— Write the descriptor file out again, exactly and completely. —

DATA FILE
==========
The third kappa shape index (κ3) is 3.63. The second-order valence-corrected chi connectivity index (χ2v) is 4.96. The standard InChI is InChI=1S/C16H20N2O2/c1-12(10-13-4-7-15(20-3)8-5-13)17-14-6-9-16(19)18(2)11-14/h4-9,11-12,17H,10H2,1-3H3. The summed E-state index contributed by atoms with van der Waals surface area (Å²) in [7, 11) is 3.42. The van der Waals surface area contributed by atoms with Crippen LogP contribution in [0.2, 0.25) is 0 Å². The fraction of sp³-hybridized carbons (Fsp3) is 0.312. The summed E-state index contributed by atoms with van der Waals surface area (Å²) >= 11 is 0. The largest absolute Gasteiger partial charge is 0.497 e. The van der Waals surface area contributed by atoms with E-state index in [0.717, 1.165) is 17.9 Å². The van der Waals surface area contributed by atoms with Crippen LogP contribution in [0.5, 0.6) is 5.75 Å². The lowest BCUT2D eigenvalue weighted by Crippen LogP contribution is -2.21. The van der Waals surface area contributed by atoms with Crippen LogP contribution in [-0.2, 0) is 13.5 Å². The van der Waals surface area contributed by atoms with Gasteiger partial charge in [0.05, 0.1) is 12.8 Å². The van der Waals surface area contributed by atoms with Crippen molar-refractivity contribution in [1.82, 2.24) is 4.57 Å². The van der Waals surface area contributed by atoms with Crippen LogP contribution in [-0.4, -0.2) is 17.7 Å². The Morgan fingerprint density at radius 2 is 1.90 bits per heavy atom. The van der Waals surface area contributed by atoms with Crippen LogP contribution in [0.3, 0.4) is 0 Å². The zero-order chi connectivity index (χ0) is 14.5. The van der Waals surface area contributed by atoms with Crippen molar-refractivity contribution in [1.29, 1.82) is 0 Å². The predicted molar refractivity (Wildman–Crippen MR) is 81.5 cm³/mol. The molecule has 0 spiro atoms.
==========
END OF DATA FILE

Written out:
The third kappa shape index (κ3) is 3.63. The second-order valence-corrected chi connectivity index (χ2v) is 4.96. The standard InChI is InChI=1S/C16H20N2O2/c1-12(10-13-4-7-15(20-3)8-5-13)17-14-6-9-16(19)18(2)11-14/h4-9,11-12,17H,10H2,1-3H3. The summed E-state index contributed by atoms with van der Waals surface area (Å²) in [7, 11) is 3.42. The van der Waals surface area contributed by atoms with Crippen LogP contribution in [0.2, 0.25) is 0 Å². The fraction of sp³-hybridized carbons (Fsp3) is 0.312. The summed E-state index contributed by atoms with van der Waals surface area (Å²) >= 11 is 0. The largest absolute Gasteiger partial charge is 0.497 e. The van der Waals surface area contributed by atoms with E-state index in [0.717, 1.165) is 17.9 Å². The van der Waals surface area contributed by atoms with Crippen LogP contribution in [0.5, 0.6) is 5.75 Å². The lowest BCUT2D eigenvalue weighted by Crippen LogP contribution is -2.21. The van der Waals surface area contributed by atoms with Crippen LogP contribution in [-0.2, 0) is 13.5 Å². The van der Waals surface area contributed by atoms with Gasteiger partial charge in [0.05, 0.1) is 12.8 Å². The van der Waals surface area contributed by atoms with Crippen molar-refractivity contribution in [1.82, 2.24) is 4.57 Å². The van der Waals surface area contributed by atoms with Crippen LogP contribution in [-0.4, -0.2) is 17.7 Å². The Morgan fingerprint density at radius 2 is 1.90 bits per heavy atom. The van der Waals surface area contributed by atoms with Crippen LogP contribution in [0.3, 0.4) is 0 Å². The zero-order chi connectivity index (χ0) is 14.5. The van der Waals surface area contributed by atoms with Crippen molar-refractivity contribution in [1.29, 1.82) is 0 Å². The predicted molar refractivity (Wildman–Crippen MR) is 81.5 cm³/mol. The molecule has 0 spiro atoms.